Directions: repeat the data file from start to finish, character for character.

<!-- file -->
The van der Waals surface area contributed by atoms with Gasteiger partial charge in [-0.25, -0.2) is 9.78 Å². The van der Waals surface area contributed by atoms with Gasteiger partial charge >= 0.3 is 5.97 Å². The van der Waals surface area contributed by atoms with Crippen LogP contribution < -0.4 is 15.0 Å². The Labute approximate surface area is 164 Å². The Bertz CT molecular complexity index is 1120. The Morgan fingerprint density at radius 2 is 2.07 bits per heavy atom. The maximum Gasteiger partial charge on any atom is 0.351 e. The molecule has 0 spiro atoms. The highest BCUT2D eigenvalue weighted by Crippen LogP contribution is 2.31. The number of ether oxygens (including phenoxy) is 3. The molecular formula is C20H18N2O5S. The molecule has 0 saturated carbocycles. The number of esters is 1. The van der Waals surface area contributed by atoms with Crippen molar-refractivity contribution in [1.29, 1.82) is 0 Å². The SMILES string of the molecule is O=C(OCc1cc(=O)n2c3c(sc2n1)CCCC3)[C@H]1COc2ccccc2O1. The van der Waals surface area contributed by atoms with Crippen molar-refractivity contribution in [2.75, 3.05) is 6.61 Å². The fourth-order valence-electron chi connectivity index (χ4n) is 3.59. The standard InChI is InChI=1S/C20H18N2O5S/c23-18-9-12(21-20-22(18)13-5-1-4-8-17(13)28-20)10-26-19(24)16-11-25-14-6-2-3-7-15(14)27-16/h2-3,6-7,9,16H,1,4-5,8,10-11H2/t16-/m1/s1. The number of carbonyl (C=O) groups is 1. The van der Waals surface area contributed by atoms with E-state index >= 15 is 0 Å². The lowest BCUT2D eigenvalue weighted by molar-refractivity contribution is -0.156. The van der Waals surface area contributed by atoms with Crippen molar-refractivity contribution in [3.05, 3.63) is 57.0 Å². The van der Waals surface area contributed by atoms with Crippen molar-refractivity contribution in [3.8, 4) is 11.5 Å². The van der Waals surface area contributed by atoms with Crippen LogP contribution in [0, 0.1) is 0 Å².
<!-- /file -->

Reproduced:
The van der Waals surface area contributed by atoms with Gasteiger partial charge in [-0.25, -0.2) is 9.78 Å². The van der Waals surface area contributed by atoms with Gasteiger partial charge >= 0.3 is 5.97 Å². The van der Waals surface area contributed by atoms with Crippen LogP contribution < -0.4 is 15.0 Å². The Labute approximate surface area is 164 Å². The Bertz CT molecular complexity index is 1120. The Morgan fingerprint density at radius 2 is 2.07 bits per heavy atom. The maximum Gasteiger partial charge on any atom is 0.351 e. The molecule has 0 spiro atoms. The highest BCUT2D eigenvalue weighted by Crippen LogP contribution is 2.31. The number of ether oxygens (including phenoxy) is 3. The molecular formula is C20H18N2O5S. The molecule has 0 saturated carbocycles. The number of esters is 1. The van der Waals surface area contributed by atoms with Crippen molar-refractivity contribution in [1.29, 1.82) is 0 Å². The SMILES string of the molecule is O=C(OCc1cc(=O)n2c3c(sc2n1)CCCC3)[C@H]1COc2ccccc2O1. The van der Waals surface area contributed by atoms with Crippen molar-refractivity contribution in [2.75, 3.05) is 6.61 Å². The fourth-order valence-electron chi connectivity index (χ4n) is 3.59. The standard InChI is InChI=1S/C20H18N2O5S/c23-18-9-12(21-20-22(18)13-5-1-4-8-17(13)28-20)10-26-19(24)16-11-25-14-6-2-3-7-15(14)27-16/h2-3,6-7,9,16H,1,4-5,8,10-11H2/t16-/m1/s1. The number of carbonyl (C=O) groups is 1. The van der Waals surface area contributed by atoms with E-state index >= 15 is 0 Å². The lowest BCUT2D eigenvalue weighted by molar-refractivity contribution is -0.156. The van der Waals surface area contributed by atoms with Crippen molar-refractivity contribution in [3.05, 3.63) is 57.0 Å². The van der Waals surface area contributed by atoms with Crippen molar-refractivity contribution in [3.8, 4) is 11.5 Å². The van der Waals surface area contributed by atoms with Crippen LogP contribution in [0, 0.1) is 0 Å².